cells from sterile, subcutaneous inflammatory
exudates also possessed erythropoietic repopulating ability ('I'yler et al., '72). The mononuclear cells which were implicated in promoting erythropoiesis comprised 23% of the cells
ANAT.
REC., 189: 141-148.
present in the exudates. They were similar in
morphology to the category of cells designated
earlier, from studies on irradiated rats, as
monocytoid and were considered to include
cells having multipotential stem cell capacity for hemopoietic repopulation (Tyler and
Everett, '66).
The implications of the earlier experiments
with mice (Tyler et al., '72) were considered to
be of such importance in relation to the
hemopoietic stem cell problem that i t was
considered desirable to substantiate the observations under more stringent experimental
conditions in attempts to more precisely characterize the exudate cells which migrate to
hemopoietically depleted tissues and promote
recovery, more specifically erythroid recovery,
in the present experiments. Thus, the origin
of the proliferating cells in the spleen and
bone marrow of the recipients was examined
by chromosome markers, and hemopoietic repopulation in these tissues was measured by
59Fe incorporation. In addition, we have examined the proliferative behavior of the exudate cells prior to transplantation by sHthymidine radioautography and we have also
tested in the exudate for the presence of longlived noncycling cells.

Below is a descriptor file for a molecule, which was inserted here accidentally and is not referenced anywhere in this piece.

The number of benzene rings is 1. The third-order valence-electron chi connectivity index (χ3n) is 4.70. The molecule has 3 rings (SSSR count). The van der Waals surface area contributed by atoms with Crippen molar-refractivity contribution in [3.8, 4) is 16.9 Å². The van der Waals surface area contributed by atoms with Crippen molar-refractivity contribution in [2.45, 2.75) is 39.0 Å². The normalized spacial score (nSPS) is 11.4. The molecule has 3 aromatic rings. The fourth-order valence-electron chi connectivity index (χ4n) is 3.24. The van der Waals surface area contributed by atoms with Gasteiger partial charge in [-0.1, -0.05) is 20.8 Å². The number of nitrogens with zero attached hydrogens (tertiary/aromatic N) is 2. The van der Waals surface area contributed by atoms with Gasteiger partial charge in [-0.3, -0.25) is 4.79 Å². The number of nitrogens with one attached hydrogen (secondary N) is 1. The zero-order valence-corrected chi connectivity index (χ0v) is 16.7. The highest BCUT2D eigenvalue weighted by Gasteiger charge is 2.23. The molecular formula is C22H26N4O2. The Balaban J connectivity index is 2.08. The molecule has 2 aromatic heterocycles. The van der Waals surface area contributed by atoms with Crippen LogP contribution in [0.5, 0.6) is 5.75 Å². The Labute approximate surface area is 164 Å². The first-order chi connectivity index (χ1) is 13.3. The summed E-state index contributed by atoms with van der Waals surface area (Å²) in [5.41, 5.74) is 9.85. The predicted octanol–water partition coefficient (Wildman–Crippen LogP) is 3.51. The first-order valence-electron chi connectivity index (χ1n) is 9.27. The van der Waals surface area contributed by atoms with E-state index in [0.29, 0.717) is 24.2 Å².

Received Feb. 9, '77. Accepted Mar. 31, '77.
' This research supported by US ERDA Contract AT(45-1)-2225.
141
142
PHILIP SCUDERI, CORNELIUS ROSSE AND NEWTON B. EVERETT
MATERIALS AND METHODS
coverslips were implanted in subcutaneous
pockets created in the shoulder and hip
regions on either side of the animal. The incisions were closed with wound clips. Eighteen
to 20 hours later the mice were killed by cervical dislocation and the coverslips were removed and placed in Hank's. Adherent cells
were removed from the glass by a rubber
policeman and the subcutaneous pockets were
repeatedly flushed with Hank's, pooling the
washings with the cells recovered from the
coverslips. After washing twice with Hank's,
the number of viable cells was determined by
trypan blue exclusion and hemocytometric
methods.
BM cells were collected from donor mice by
flushing the femoral medullary cavity with
Hanks. The cells were washed and counted in
the same way as SE cells. Cells were always
kept in ice cold medium and the final dilutions